Pathophysiology: Vaginal cancer is a disease in which malignant (cancer) cells form in the vagina. Vaginal cancer is staged in three ways, based on how far the tumor has progressed in the vagina, whether it has spread to the lymph nodes, and whether it has spread to other parts of the body. These three categories are called T (tumor), N (nodes), and M (whether it has metastasized, or spread).
Disease statistics: Vaginal cancer accounts for approximately 4000 cases and over 900 deaths annually. Approximately 1 in 100,000 women will be diagnosed with in situ or invasive vaginal cancer (typically of squamous cell histology). The mean age at diagnosis of squamous cell carcinoma, the most common histologic type of vaginal cancer, is approximately 60 years, although the disease is seen occasionally in women in their 20s and 30s. Squamous carcinoma is more common as the age of the patient increases.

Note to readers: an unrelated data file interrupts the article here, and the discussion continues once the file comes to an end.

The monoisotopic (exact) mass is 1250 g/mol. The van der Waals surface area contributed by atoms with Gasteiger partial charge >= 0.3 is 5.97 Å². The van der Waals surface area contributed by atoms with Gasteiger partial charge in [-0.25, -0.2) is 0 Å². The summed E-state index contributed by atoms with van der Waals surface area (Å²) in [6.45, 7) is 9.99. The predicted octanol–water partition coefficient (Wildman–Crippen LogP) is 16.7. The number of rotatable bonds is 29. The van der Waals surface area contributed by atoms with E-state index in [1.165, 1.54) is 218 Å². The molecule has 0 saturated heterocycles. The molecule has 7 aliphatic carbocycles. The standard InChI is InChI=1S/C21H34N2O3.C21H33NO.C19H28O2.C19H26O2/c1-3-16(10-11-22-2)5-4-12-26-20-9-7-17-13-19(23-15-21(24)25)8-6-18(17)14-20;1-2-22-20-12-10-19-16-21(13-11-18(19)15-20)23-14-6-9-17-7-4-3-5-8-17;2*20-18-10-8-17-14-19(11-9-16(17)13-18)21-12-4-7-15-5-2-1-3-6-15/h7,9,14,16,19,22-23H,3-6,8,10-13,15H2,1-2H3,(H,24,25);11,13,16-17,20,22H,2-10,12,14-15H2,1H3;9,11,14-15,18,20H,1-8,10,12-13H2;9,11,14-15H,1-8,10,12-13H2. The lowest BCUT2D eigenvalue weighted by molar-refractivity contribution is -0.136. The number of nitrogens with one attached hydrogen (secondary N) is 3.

Treatment : Surgery is the most common treatment of vaginal cancer. The following surgical procedures may be used: Laser surgery: A surgical procedure that uses a laser beam (a narrow beam of intense light) as a knife to make bloodless cuts in tissue or to remove a surface lesion such as a tumor. Wide local excision: A surgical procedure that takes out the cancer and some of the healthy tissue around it. Vaginectomy: Surgery to remove all or part of the vagina.
Research: Researchers and healthcare professionals take the knowledge gained from research studies and use it to develop better practices that will help prevent, detect and treat vaginal cancer, as well as improve the quality of life of women with vaginal cancer.